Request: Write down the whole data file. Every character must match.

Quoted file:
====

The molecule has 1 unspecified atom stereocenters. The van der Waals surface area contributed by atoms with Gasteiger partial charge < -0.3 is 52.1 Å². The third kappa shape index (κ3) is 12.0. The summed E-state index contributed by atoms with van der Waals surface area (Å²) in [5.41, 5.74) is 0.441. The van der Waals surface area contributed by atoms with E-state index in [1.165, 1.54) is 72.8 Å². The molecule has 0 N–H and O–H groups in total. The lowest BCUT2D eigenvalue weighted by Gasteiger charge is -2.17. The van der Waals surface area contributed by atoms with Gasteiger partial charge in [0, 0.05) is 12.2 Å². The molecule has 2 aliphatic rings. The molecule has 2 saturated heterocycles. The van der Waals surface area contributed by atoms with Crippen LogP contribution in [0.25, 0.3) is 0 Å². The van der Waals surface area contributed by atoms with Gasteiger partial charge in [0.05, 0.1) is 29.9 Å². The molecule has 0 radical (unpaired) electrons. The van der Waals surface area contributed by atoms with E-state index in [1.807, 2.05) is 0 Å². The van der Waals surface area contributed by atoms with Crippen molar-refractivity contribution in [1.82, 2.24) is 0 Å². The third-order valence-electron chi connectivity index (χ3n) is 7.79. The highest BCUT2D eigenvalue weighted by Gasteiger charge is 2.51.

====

The molecule has 1 unspecified atom stereocenters. The van der Waals surface area contributed by atoms with Gasteiger partial charge < -0.3 is 52.1 Å². The third kappa shape index (κ3) is 12.0. The summed E-state index contributed by atoms with van der Waals surface area (Å²) in [5.41, 5.74) is 0.441. The van der Waals surface area contributed by atoms with E-state index in [1.165, 1.54) is 72.8 Å². The molecule has 0 N–H and O–H groups in total. The lowest BCUT2D eigenvalue weighted by Gasteiger charge is -2.17. The van der Waals surface area contributed by atoms with Gasteiger partial charge in [0, 0.05) is 12.2 Å². The molecule has 2 aliphatic rings. The molecule has 2 saturated heterocycles. The van der Waals surface area contributed by atoms with Crippen LogP contribution in [0.25, 0.3) is 0 Å². The van der Waals surface area contributed by atoms with Gasteiger partial charge in [0.05, 0.1) is 29.9 Å². The molecule has 0 radical (unpaired) electrons. The van der Waals surface area contributed by atoms with E-state index in [1.807, 2.05) is 0 Å². The van der Waals surface area contributed by atoms with Crippen molar-refractivity contribution in [1.82, 2.24) is 0 Å². The third-order valence-electron chi connectivity index (χ3n) is 7.79. The highest BCUT2D eigenvalue weighted by Gasteiger charge is 2.51.